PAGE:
Sensitivity and area under the curve (AUC) analyses of thermography that is combined with diagnostic software demonstrate “the efficacy of the tool for,” concludes an observational, comparative study from India Oct. 1 in JCO Global Oncology, a publication of the American Society of Clinical Oncology.
Siva Teja Kakileti ofHealth Analytix, Koramangala, Bangalore, India, and colleagues said that the product, Thermalytix, is potentially a good fit for low- and middle-income countries because it is portable and provides automated quantitative analysis of thermal images – and thus can be conducted by technicians with “minimal training.”
Conventional thermography involves manual interpretation of complex thermal images, which “often results in erroneous results owing to subjectivity,” said the study authors.
That manual interpretation of thermal images might involve looking at 200 color shades, which is “high cognitive overload for the thermographer,” explained Mr. Kakileti in an interview.
However, an Americanexpert who was approached for comment dismissed thermography – even with the new twist of software-aided diagnostic scoring by Thermalytix – as wholly inappropriate for the detection of early , owing to inherent limitations.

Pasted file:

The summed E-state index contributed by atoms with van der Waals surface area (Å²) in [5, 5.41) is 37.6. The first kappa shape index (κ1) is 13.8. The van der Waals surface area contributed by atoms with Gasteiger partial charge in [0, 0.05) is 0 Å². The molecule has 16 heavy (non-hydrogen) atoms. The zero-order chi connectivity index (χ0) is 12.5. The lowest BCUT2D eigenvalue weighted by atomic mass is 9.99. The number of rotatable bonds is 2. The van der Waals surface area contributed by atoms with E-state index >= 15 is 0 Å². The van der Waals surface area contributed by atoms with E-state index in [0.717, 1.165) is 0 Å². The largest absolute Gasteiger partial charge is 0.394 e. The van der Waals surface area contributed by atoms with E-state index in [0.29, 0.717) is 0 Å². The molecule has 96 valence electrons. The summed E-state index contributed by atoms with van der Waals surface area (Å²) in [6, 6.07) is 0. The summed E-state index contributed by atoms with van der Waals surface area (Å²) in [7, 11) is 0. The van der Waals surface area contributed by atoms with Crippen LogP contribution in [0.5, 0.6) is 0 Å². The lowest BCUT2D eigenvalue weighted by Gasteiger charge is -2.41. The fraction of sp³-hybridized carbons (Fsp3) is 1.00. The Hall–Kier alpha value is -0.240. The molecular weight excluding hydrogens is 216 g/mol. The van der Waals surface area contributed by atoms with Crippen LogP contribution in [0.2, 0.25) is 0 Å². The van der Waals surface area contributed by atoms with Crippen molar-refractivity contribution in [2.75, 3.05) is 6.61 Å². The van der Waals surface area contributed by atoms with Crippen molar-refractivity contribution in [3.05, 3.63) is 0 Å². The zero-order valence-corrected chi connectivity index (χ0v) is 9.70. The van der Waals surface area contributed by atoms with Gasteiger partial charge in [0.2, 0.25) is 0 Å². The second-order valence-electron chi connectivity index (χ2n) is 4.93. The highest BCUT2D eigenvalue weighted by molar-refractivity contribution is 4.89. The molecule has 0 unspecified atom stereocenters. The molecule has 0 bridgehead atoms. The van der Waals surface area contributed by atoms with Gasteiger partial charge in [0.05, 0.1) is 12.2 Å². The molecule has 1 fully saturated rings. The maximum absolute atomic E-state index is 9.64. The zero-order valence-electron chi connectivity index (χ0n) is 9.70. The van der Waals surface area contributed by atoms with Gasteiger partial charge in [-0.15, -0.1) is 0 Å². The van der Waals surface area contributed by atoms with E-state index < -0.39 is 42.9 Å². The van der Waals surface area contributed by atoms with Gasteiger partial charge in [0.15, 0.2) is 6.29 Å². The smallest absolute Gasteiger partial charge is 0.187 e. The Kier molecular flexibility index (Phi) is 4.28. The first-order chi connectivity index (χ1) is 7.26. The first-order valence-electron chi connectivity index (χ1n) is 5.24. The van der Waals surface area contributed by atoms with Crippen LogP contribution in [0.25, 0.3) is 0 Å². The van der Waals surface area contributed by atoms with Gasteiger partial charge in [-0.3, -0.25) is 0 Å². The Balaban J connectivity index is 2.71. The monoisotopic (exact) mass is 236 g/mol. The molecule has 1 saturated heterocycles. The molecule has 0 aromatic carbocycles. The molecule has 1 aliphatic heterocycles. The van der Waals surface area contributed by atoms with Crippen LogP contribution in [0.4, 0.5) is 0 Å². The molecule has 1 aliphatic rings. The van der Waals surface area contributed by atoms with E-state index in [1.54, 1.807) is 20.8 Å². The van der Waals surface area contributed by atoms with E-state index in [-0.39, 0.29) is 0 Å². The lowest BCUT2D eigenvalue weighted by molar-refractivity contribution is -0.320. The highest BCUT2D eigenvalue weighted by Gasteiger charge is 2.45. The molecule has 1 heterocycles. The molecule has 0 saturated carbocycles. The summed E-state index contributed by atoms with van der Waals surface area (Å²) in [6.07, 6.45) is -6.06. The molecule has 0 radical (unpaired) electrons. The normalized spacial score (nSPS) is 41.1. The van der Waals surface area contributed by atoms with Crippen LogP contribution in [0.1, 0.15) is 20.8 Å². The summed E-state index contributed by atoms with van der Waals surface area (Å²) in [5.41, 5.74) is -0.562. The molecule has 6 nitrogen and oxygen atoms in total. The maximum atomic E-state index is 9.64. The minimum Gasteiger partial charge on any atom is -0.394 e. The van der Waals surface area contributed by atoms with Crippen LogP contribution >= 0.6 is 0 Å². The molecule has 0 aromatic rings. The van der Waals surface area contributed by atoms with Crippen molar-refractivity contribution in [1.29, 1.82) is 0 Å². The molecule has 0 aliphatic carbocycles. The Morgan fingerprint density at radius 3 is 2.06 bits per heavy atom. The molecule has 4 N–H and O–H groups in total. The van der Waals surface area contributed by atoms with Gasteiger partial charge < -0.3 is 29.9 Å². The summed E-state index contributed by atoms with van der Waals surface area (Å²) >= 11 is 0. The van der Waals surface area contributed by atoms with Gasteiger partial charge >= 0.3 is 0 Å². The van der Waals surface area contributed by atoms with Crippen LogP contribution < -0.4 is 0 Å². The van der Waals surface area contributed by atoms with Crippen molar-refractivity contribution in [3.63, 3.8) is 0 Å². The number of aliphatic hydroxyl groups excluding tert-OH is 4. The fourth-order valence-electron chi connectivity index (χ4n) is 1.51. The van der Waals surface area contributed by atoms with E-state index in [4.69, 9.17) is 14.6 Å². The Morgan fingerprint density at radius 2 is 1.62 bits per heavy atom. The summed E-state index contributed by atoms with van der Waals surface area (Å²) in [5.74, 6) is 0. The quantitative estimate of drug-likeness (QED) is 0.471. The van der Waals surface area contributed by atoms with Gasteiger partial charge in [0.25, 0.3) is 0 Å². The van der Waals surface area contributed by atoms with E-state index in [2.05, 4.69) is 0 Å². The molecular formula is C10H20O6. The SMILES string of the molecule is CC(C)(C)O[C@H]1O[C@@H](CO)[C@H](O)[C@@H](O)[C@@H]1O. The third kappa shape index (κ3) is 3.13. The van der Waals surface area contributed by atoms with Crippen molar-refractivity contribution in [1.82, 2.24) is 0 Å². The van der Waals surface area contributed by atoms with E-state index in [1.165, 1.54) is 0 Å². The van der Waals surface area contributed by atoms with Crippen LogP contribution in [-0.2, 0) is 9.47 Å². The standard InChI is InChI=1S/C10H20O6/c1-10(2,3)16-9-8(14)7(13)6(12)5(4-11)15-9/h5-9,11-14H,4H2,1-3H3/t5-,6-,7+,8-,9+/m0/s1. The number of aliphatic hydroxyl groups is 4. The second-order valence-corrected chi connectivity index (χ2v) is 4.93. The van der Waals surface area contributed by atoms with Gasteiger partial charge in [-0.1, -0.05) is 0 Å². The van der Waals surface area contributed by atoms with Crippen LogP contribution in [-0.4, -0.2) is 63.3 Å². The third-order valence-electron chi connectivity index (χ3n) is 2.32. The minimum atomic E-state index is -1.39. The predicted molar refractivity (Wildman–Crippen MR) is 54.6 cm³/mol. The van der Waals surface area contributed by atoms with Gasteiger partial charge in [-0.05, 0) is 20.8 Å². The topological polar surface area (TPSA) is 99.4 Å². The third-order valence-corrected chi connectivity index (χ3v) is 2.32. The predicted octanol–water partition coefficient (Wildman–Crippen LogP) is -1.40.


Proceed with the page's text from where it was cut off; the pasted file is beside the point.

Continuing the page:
“Thermal imaging of any type has no value in finding early breast cancer,” Daniel Kopans, MD, of Harvard University and Massachusetts General Hospital, both in Boston, said in an interview. He said that thermal imaging only detects heat on the skin and perhaps a few millimeters beneath the skin and thus misses deeper cancers, the heat from which is carried away by the vascular system.
The new study included 470 women who presented for breast screening at two centers in Bangalore, India. A total of 238 women had symptoms such as breast lump,, skin changes, or breast pain; the remaining 232 women were asymptomatic.
All participants underwent a Thermalytix test and one or more standard-of-care tests for breast cancer screening (such as mammography, ultrasonography, biopsy, fine-needle aspiration, or elastography). A total of 78 women, or 16.6% of the group overall, were diagnosed with a malignancy. For the overall group of 470 women, Thermalytix had a sensitivity of 91.02% (symptomatic, 89.85%; asymptomatic,100%) and a speciﬁcity of 82.39% (symptomatic, 69.04%; asymptomatic, 92.41%) in detection of breast malignancy. Thermalytix showed an overall AUC of 0.90, with an AUC of 0.82 for symptomatic and 0.98 for asymptomatic women.
The study authors characterized both the sensitivity and AUC as “high.”
The results from the study, which the authors characterized as preliminary, encouraged the study sponsor, Niramai, to start planning a large-scale, multicountry trial.
But Dr. Kopans, who serves as a consultant to DART, which produces digital breast tomosynthesis units in China, suggested that this research will be fruitless. “Thermal imaging seems to raise its head every few years since it is passive, but it does not work and is a waste of money,” Dr. Kopans reiterated.
“Its use can be dangerous by dissuading women from being screened with mammography, which has been proven to save lives,” he stressed.
Thermalytix compared with mammography